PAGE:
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Report: Grab is seeking to increase fare rates

Prepare to shell out more for rides if petition is approved

With the looming fare hike, TNC patrons may not be able to be as chummy with their drivers as they are now. PHOTO FROM GRAB

It looks like the newly approved tax reform is beginning to set off a series of pricing adjustments in the transport sector.

According to a report by Philippine Daily Inquirer, transport network company Grab is seeking a fare hike with the expected increase in fuel prices. “We will file a petition with the Land Transportation Franchising and Regulatory Board to request for a fare change,” Grab Philippines country head Brian Cu was quoted as saying. Grab is reportedly looking at a 6-10% fare increase.

Apparently, a Grab driver spends P800 to P1,000 a day on fuel. While fuel is just one of the many expenses that Transport Network Vehicle Service partners incur in their business, Cu believes that the revised excise tax, imposed from January 1st of this year, will greatly impact the operational costs of drivers and operators, thus putting profitability at a disadvantage. The executive clarified, however, that even if his company’s petition is approved, the new fare rates will only take effect once there is a “significant change” in the prices of petroleum products.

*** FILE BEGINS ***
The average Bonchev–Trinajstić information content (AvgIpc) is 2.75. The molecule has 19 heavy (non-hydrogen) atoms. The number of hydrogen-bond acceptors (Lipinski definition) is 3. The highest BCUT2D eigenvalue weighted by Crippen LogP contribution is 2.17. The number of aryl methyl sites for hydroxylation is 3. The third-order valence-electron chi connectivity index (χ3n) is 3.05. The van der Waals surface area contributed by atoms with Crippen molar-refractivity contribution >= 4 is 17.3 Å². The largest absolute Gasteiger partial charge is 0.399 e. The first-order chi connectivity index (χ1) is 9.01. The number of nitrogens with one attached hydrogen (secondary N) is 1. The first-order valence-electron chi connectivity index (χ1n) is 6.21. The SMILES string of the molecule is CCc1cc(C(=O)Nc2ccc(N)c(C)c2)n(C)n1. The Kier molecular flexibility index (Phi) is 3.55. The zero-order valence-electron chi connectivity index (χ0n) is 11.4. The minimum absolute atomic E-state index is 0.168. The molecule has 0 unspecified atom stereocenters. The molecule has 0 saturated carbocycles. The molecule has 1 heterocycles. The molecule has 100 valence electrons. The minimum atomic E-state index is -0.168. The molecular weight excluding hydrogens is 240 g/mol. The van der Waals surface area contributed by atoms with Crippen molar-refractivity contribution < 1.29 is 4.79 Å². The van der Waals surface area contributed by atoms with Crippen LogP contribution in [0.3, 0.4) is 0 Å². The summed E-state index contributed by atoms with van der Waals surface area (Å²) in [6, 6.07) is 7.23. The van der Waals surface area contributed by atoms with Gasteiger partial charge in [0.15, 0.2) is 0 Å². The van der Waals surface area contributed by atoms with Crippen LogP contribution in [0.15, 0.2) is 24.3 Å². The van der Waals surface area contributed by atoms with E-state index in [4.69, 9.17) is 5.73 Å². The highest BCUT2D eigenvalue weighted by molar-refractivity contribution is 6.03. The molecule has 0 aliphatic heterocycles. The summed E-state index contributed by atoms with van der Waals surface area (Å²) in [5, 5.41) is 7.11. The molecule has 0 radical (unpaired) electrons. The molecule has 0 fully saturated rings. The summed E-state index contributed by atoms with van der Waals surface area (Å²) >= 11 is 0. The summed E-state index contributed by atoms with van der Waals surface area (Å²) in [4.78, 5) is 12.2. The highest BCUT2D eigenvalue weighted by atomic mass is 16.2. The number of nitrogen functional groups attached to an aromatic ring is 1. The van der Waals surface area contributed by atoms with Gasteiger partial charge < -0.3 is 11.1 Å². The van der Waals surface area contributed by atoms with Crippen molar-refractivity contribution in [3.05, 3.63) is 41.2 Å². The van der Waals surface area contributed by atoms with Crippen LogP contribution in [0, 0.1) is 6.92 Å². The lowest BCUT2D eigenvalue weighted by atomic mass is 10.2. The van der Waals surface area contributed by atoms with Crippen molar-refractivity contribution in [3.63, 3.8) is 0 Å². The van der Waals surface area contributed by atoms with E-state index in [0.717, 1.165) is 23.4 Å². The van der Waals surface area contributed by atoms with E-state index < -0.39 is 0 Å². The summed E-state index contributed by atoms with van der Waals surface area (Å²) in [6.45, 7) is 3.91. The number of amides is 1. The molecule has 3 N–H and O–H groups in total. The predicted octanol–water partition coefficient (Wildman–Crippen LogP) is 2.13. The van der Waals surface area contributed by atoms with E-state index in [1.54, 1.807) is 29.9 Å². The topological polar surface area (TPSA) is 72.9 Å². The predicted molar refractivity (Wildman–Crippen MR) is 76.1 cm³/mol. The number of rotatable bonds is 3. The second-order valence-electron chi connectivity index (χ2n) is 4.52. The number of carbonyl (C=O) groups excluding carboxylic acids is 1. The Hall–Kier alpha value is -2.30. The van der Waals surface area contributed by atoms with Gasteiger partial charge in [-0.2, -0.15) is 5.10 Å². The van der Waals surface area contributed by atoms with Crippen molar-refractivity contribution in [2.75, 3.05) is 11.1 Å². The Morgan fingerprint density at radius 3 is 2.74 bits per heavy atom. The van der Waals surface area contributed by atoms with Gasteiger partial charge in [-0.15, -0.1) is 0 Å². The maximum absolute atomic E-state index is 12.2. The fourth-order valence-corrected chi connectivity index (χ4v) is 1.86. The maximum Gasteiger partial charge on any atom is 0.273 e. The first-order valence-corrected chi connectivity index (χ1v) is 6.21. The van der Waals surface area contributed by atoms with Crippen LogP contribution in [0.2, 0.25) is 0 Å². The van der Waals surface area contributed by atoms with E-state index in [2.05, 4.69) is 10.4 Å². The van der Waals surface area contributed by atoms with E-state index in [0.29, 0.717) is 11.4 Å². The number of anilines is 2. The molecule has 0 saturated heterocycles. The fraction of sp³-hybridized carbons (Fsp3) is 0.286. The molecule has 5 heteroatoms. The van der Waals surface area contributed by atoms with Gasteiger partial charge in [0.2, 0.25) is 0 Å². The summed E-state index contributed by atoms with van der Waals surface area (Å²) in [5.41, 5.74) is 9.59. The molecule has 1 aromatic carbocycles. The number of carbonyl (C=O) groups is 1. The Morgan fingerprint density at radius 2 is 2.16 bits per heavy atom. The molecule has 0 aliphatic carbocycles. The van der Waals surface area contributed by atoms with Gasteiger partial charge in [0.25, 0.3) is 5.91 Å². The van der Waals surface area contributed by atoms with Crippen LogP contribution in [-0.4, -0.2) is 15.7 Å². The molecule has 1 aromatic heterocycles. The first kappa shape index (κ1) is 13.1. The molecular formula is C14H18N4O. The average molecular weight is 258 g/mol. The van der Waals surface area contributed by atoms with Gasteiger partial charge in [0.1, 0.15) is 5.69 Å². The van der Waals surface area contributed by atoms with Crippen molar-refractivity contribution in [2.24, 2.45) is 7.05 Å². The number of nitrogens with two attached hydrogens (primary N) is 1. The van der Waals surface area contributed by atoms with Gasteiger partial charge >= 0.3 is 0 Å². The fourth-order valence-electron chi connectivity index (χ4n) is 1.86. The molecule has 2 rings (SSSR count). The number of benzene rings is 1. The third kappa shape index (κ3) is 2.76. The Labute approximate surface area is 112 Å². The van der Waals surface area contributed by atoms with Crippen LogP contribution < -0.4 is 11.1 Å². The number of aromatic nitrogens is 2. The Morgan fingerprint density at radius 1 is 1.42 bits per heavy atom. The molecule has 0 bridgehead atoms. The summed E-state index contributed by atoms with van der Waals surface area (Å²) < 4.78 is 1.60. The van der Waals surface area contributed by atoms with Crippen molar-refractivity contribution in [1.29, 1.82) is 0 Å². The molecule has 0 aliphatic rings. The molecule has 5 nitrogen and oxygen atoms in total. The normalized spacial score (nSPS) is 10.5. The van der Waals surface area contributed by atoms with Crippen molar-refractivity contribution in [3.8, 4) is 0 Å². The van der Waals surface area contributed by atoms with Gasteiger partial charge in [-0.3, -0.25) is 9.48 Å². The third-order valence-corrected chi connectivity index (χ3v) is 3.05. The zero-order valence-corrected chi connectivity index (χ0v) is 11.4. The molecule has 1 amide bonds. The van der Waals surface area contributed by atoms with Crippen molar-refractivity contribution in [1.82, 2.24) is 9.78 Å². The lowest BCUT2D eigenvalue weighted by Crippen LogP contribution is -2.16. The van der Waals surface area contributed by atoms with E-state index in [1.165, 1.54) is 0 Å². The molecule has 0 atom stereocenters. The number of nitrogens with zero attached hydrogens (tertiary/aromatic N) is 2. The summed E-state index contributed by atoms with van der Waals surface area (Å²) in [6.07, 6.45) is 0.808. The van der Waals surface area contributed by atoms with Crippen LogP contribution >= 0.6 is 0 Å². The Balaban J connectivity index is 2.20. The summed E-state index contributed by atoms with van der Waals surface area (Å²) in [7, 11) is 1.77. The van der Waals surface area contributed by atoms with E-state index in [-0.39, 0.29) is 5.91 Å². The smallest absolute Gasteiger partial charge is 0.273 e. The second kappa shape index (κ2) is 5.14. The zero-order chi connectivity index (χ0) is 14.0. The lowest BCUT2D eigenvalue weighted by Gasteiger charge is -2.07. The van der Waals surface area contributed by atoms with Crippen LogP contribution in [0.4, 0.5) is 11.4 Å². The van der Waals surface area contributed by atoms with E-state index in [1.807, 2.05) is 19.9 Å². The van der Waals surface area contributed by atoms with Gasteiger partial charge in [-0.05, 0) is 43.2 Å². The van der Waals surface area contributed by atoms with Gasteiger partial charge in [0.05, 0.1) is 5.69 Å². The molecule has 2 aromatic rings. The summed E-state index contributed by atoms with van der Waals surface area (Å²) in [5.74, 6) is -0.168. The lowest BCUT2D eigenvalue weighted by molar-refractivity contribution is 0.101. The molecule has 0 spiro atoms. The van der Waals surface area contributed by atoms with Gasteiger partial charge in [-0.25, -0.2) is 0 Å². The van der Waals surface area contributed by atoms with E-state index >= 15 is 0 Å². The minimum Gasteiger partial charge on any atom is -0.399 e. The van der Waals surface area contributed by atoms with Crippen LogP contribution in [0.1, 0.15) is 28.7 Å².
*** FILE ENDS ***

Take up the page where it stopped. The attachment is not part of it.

Whether the request gets the LTFRB’s nod or not, further motions for fare increases will be inevitable as soon as the old stock of oil companies runs out, and new excise tax rates are levied on their products. A Rappler report has bared estimates made by Energy Undersecretary Felix Fuentebella on possible price hikes for petroleum products. According to the report, gasoline prices may increase by up to P2.97/L, while diesel may go up by P2.80/L, excluding possible movements of raw materials in the global market. And that’s just for 2018—excise tax for fuel will climb even higher in 2019 and 2020.

For its part, the government has said it is coming up with ways to help ease the burden of higher taxes on transport operators and drivers. Now, will certain tax breaks and lower rates for commuters be enough to offset the effects of the tax reform? Your guess is as good as ours.

Red Santiago

A jack of all trades, Red is passionate about cars, motorcycles and audio. He sometimes drives for a ride-hailing app company—just because he really loves driving.